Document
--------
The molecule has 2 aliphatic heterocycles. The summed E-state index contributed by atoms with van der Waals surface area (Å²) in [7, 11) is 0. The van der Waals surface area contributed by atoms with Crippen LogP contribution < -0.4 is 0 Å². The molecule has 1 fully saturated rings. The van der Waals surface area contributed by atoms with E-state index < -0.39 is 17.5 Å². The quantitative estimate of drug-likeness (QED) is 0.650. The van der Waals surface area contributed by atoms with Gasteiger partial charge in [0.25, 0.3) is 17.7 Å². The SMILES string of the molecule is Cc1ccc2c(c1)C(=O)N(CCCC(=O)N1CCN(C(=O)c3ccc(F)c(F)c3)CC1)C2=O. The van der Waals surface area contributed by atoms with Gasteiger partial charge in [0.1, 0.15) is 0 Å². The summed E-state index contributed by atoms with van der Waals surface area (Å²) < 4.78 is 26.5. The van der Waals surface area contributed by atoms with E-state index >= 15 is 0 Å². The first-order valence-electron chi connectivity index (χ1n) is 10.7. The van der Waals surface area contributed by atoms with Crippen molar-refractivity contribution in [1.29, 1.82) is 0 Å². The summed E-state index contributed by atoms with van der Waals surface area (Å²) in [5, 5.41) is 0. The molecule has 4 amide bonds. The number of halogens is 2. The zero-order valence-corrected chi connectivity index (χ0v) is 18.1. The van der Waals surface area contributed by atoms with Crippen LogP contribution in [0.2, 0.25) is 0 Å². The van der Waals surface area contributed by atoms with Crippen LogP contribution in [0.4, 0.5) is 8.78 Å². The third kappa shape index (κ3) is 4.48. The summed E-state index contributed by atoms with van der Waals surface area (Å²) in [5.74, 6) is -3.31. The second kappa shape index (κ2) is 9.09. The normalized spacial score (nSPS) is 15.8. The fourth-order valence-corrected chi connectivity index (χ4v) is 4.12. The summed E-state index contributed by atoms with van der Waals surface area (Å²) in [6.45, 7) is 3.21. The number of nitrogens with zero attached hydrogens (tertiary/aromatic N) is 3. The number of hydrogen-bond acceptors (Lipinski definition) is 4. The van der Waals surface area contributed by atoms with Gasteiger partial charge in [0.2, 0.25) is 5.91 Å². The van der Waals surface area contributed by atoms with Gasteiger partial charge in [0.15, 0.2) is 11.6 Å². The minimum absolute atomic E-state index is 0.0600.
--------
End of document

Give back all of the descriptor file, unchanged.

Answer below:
The molecule has 2 aliphatic heterocycles. The summed E-state index contributed by atoms with van der Waals surface area (Å²) in [7, 11) is 0. The van der Waals surface area contributed by atoms with Crippen LogP contribution < -0.4 is 0 Å². The molecule has 1 fully saturated rings. The van der Waals surface area contributed by atoms with E-state index < -0.39 is 17.5 Å². The quantitative estimate of drug-likeness (QED) is 0.650. The van der Waals surface area contributed by atoms with Gasteiger partial charge in [0.25, 0.3) is 17.7 Å². The SMILES string of the molecule is Cc1ccc2c(c1)C(=O)N(CCCC(=O)N1CCN(C(=O)c3ccc(F)c(F)c3)CC1)C2=O. The van der Waals surface area contributed by atoms with Gasteiger partial charge in [0.1, 0.15) is 0 Å². The summed E-state index contributed by atoms with van der Waals surface area (Å²) < 4.78 is 26.5. The van der Waals surface area contributed by atoms with E-state index >= 15 is 0 Å². The first-order valence-electron chi connectivity index (χ1n) is 10.7. The van der Waals surface area contributed by atoms with Crippen molar-refractivity contribution in [1.29, 1.82) is 0 Å². The summed E-state index contributed by atoms with van der Waals surface area (Å²) in [5, 5.41) is 0. The molecule has 4 amide bonds. The number of halogens is 2. The zero-order valence-corrected chi connectivity index (χ0v) is 18.1. The van der Waals surface area contributed by atoms with Crippen LogP contribution in [0.2, 0.25) is 0 Å². The van der Waals surface area contributed by atoms with Crippen LogP contribution in [0.4, 0.5) is 8.78 Å². The third kappa shape index (κ3) is 4.48. The summed E-state index contributed by atoms with van der Waals surface area (Å²) in [5.74, 6) is -3.31. The second kappa shape index (κ2) is 9.09. The normalized spacial score (nSPS) is 15.8. The fourth-order valence-corrected chi connectivity index (χ4v) is 4.12. The summed E-state index contributed by atoms with van der Waals surface area (Å²) in [6.45, 7) is 3.21. The number of nitrogens with zero attached hydrogens (tertiary/aromatic N) is 3. The number of hydrogen-bond acceptors (Lipinski definition) is 4. The van der Waals surface area contributed by atoms with Gasteiger partial charge in [0.2, 0.25) is 5.91 Å². The van der Waals surface area contributed by atoms with Gasteiger partial charge in [0.15, 0.2) is 11.6 Å². The minimum absolute atomic E-state index is 0.0600.